Geraghty, AWA, Stanford, R, Stuart, B, Little, P, Roberts, LC, Foster, NE, Hill, JC, Hay, EM, Turner, D, Malakan, W, Leigh, L and Yardley, L (2018) Using an internet intervention to support self-management of low back pain in primary care: findings from a randomised controlled feasibility trial (SupportBack). BMJ Open, 8 (3). e016768 - ?. ISSN 2044-6055

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E Hay - Using an internet intervention to support self-management of low back pain in primary care.pdf - Published Version
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OBJECTIVE: To determine the feasibility of a randomised controlled trial of an internet intervention for low back pain (LBP) using three arms: (1) usual care, (2) usual care plus an internet intervention or (3) usual care plus an internet intervention with additional physiotherapist telephone support.

DESIGN AND SETTING: A three-armed randomised controlled feasibility trial conducted in 12 general practices in England.

PARTICIPANTS: Primary care patients aged over 18 years, with current LBP, access to the internet and without indicators of serious spinal pathology or systemic illness.

INTERVENTIONS: The 'SupportBack' internet intervention delivers a 6-week, tailored programme, focused on graded goal setting, self-monitoring and provision of tailored feedback to encourage physical activity. Additional physiotherapist telephone support consisted of three brief telephone calls over a 4-week period, to address any concerns and provide reassurance.

OUTCOMES: The primary outcomes were the feasibility of the trial design including recruitment, adherence and retention at follow-up. Secondary descriptive and exploratory analyses were conducted on clinical outcomes including LBP-related disability at 3 months follow-up.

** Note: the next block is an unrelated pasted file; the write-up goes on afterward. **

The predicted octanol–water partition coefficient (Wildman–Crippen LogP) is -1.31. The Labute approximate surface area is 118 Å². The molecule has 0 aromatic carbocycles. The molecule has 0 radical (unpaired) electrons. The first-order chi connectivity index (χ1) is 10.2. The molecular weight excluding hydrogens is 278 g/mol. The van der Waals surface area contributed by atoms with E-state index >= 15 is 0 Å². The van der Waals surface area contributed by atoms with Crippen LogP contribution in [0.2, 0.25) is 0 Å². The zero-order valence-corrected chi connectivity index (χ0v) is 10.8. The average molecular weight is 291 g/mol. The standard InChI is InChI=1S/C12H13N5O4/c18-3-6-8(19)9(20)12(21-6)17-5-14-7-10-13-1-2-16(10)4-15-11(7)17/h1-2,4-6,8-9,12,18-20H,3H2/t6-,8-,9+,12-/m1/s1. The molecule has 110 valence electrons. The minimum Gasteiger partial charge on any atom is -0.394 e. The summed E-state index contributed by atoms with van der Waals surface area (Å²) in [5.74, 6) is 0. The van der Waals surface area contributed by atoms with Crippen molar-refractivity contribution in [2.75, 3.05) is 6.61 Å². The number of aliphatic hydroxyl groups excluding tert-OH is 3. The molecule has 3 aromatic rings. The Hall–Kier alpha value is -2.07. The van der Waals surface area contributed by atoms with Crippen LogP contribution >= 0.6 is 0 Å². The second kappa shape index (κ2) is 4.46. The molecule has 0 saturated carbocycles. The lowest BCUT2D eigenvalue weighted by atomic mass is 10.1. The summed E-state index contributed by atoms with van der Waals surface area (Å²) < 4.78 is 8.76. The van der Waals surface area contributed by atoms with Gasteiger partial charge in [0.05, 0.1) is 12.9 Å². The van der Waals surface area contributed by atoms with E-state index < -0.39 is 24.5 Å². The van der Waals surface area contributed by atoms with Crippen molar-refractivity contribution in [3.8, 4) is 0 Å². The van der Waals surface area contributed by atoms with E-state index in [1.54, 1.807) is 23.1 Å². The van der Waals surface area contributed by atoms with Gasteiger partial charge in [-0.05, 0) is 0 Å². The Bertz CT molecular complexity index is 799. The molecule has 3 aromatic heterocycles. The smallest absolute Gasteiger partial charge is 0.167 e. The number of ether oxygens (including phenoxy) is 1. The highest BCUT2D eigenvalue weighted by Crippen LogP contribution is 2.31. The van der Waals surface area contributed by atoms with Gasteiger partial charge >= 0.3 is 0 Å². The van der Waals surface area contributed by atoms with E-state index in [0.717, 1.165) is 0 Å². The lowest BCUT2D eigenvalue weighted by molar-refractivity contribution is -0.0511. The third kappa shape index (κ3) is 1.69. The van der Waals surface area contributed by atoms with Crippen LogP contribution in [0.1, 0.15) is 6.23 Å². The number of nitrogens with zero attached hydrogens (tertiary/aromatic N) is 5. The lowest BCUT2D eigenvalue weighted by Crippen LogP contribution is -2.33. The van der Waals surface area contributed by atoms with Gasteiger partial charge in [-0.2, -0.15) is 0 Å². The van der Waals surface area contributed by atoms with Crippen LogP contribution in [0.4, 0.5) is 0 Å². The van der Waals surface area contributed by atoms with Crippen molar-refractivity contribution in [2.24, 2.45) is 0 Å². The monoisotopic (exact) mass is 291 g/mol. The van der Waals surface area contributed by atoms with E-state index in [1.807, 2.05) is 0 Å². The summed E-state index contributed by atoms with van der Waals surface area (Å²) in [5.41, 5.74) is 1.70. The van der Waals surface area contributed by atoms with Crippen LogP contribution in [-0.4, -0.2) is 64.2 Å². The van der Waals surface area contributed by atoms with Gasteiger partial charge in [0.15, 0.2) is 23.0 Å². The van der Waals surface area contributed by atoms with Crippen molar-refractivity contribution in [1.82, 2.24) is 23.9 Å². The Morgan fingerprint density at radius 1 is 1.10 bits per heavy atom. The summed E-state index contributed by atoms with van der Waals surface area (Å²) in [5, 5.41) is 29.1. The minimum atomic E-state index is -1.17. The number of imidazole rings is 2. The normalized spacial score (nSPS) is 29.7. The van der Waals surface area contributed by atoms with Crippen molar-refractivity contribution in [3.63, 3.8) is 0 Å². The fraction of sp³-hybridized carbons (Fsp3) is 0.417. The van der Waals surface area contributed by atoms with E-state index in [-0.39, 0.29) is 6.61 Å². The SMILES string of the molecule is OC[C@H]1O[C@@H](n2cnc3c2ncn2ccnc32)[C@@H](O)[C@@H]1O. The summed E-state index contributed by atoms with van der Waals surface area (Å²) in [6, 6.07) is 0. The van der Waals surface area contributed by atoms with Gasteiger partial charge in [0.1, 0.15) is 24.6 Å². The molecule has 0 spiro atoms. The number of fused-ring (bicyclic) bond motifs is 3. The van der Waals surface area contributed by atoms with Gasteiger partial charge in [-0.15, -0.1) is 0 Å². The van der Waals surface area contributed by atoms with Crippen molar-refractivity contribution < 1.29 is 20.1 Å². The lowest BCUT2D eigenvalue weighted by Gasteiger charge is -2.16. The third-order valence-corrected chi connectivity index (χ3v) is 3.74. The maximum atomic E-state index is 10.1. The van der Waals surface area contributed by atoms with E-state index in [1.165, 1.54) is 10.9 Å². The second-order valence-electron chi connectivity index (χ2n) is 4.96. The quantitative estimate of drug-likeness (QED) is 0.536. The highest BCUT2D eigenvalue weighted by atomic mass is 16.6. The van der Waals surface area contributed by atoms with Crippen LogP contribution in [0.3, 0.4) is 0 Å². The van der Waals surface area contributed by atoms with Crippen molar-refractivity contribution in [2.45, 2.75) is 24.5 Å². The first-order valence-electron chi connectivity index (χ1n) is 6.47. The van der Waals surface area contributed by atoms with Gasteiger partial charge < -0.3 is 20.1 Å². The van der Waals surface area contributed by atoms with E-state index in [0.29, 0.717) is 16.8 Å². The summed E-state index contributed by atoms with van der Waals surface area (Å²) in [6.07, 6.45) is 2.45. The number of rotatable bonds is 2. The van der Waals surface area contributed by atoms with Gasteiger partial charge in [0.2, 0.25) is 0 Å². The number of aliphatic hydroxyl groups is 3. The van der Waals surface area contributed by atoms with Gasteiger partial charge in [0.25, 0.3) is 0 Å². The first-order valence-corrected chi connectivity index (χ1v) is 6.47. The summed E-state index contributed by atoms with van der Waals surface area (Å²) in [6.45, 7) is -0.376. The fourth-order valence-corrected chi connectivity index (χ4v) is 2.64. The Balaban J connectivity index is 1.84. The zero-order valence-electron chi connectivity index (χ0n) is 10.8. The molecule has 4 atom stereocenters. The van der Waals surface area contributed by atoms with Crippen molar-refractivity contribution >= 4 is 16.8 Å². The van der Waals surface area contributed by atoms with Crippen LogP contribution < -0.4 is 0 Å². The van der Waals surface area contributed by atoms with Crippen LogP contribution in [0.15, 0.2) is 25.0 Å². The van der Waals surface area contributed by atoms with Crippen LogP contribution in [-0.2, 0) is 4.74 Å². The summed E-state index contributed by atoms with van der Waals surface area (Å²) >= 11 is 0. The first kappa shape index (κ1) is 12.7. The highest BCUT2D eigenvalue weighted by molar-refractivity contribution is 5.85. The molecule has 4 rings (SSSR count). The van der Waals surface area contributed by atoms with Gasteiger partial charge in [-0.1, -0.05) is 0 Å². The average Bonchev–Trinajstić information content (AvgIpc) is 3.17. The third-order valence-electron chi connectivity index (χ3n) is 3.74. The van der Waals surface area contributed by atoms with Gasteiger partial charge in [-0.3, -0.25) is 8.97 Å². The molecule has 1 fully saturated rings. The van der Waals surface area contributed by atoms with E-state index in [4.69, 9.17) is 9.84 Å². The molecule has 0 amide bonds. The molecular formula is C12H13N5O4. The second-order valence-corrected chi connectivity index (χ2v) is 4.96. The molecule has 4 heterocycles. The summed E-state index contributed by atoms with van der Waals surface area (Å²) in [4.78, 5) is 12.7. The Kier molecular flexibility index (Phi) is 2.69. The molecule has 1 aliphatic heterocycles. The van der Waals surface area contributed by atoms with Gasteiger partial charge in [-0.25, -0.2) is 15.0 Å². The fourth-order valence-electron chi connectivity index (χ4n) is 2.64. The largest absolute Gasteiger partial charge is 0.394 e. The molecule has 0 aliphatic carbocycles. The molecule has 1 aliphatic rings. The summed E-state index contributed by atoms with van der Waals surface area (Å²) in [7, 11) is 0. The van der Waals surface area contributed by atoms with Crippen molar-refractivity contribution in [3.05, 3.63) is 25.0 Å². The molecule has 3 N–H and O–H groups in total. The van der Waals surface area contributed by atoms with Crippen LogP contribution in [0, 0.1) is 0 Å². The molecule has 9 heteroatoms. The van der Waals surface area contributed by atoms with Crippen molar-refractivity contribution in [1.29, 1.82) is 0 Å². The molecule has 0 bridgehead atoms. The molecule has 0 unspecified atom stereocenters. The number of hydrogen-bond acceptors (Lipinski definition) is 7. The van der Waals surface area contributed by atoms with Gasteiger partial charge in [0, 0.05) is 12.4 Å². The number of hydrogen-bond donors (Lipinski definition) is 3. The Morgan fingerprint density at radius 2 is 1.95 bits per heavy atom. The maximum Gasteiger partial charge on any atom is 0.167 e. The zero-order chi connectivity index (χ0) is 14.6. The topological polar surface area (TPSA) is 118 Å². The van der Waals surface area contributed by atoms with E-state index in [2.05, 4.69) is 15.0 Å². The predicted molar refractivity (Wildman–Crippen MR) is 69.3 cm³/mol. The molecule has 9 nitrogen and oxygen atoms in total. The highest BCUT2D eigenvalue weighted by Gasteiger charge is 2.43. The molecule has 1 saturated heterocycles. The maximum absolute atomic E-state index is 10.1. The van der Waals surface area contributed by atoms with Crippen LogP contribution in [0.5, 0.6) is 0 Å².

RESULTS: Primary outcomes: 87 patients with LBP were recruited (target 60-90) over 6 months, and there were 3 withdrawals. Adherence to the intervention was higher in the physiotherapist-supported arm, compared with the stand-alone internet intervention. Trial physiotherapists adhered to the support protocol. Overall follow-up rate on key clinical outcomes at 3 months follow-up was 84%.

CONCLUSIONS: This study demonstrated the feasibility of a future definitive randomised controlled trial to determine the clinical and cost-effectiveness of the SupportBack intervention in primary care patients with LBP.


Item Type: Article
Additional Information: This is the accepted author manuscript (AAM). The final published version (version of record) is available online via BMJ Publishing Group at - please refer to any applicable terms of use of the publisher.
Subjects: R Medicine > R Medicine (General)
R Medicine > RA Public aspects of medicine
Divisions: Faculty of Medicine and Health Sciences > Primary Care Health Sciences
Related URLs:
Depositing User: Symplectic
Date Deposited: 03 Apr 2018 10:10
Last Modified: 19 Jun 2018 15:44

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